#17 = Unspoken by Sarah Rees Brennan

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UNSPOKEN by Sarah Rees Brennan

jacket flap blurb

Kami Glass loves someone she’s never met…a boy she’s talked to in her head ever since she was born. She wasn’t silent about her imaginary friend during her childhood, and is thus a bit of an outsider in her sleepy English town of Sorry-in-the-Vale. Still, Kami hasn’t suffered too much from not fitting in. She has a best friend,runs the school newspaper, and is only occasionally caught talking to herself. Her life is in order, just the way she likes it, despite the voice in her head.

But all that changes when the Lynburns return.

The Lynburn family has owned the spectacular and sinister manor that overlooks Sorry-in-the-Vale for centuries. The mysterious twin sisters who abandoned their ancestral home a generation ago are back, along with their teenage sons, Jared and Ash, one of whom is eerily familiar to Kami. Kami is not one to shy away from the unknown—in fact, she’s determined t find answers for all the questions Sorry-in-the-Vale is suddenly posing. Who is responsible for the bloody deeds in the depths of the woods? What is her own mother hiding? And now that her imaginary friend has become a real boy, does she still love him? Does she hate him? Can she trust him?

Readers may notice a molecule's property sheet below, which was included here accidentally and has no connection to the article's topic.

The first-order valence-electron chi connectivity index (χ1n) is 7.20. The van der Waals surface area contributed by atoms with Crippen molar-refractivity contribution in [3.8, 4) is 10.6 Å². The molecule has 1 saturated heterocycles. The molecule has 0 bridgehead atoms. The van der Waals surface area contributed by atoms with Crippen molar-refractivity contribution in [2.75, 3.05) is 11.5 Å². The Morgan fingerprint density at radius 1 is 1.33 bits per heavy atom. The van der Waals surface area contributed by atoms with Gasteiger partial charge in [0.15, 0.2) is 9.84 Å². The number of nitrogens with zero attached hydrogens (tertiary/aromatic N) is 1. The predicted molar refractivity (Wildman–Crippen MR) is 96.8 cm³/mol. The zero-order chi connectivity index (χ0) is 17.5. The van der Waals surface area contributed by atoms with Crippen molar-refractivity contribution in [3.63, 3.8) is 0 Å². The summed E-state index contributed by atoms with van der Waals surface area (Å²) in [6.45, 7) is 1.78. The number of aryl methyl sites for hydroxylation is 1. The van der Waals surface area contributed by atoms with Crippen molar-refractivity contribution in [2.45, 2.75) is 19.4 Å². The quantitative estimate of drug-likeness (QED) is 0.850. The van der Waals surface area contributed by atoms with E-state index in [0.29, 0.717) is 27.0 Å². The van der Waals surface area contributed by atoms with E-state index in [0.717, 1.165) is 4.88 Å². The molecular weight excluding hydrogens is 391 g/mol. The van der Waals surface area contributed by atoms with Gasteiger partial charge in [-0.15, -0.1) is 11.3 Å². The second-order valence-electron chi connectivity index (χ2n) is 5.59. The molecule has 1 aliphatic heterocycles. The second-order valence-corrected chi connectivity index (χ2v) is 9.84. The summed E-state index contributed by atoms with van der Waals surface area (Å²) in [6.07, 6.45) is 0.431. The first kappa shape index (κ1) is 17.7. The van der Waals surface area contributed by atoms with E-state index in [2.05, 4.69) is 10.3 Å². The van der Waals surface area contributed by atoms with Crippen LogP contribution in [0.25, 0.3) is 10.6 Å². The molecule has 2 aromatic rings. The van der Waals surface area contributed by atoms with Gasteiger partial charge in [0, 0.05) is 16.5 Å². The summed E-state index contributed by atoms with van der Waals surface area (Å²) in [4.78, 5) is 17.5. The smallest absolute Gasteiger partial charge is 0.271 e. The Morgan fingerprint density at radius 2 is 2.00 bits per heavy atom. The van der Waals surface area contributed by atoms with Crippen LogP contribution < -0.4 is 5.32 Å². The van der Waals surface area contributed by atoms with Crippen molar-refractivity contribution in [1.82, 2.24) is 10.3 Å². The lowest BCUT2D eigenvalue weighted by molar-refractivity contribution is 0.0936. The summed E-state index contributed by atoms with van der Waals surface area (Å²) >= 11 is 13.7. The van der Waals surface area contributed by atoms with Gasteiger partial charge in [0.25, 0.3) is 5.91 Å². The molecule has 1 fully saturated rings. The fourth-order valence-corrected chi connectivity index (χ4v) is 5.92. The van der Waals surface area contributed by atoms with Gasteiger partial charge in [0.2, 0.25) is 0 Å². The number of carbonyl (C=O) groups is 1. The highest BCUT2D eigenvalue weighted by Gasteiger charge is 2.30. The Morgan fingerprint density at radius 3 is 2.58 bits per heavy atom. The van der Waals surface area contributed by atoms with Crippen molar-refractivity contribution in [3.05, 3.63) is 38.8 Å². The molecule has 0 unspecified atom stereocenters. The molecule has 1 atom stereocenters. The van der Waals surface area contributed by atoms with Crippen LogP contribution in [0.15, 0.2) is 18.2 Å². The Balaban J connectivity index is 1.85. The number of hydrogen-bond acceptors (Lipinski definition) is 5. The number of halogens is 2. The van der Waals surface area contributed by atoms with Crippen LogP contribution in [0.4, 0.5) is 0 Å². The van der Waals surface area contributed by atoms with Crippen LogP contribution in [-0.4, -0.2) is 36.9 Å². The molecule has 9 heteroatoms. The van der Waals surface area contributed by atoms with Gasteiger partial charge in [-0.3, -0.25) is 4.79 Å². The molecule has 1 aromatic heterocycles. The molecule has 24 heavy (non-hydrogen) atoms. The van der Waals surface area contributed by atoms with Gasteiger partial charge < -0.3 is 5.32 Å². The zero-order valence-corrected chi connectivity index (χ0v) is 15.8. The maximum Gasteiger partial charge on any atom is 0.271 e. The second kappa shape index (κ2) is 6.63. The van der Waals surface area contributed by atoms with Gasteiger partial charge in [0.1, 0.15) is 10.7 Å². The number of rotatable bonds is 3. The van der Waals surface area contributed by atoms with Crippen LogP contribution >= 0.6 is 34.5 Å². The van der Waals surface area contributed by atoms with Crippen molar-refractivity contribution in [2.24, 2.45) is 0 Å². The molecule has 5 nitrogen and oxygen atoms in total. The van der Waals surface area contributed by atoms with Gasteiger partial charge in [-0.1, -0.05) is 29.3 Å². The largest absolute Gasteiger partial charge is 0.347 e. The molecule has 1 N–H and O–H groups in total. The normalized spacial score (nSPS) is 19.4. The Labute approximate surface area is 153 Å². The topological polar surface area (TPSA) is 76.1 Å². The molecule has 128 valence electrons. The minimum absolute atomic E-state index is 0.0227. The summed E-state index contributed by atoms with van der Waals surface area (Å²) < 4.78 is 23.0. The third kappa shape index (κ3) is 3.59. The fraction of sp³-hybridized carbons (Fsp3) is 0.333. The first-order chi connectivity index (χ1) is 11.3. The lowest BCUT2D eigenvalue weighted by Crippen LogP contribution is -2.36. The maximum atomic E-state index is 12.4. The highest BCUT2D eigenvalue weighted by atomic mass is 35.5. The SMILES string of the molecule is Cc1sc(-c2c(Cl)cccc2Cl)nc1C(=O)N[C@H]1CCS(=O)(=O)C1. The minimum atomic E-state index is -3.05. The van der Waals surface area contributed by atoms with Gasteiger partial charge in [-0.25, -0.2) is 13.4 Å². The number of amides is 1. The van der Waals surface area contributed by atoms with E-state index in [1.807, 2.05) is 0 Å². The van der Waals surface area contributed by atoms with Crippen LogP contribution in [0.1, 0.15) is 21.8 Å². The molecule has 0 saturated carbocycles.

Sarah Rees Brennan brings Gothic romance kicking and screaming into the twenty-first century with a heroine who can take care of herself, a boy who needs to be saved, and the magical forces that bring them together and tear them apart.

thoughts

I loved Kami’s narration. She’s witty and clever and logical. No matter what, she always tries to stay grounded, look at things objectively. But at the same time, she’s a reporter to the bone. She can’t stay away from a mystery. She has to know. She the definition of an assertive narrator—as opposed to a passive one, who only responds to situations and doesn’t take the lead. Kami’s all about taking the lead, taking control, making things happen. She’s very enjoyable to read. She has a lot of determination, a lot of spunk.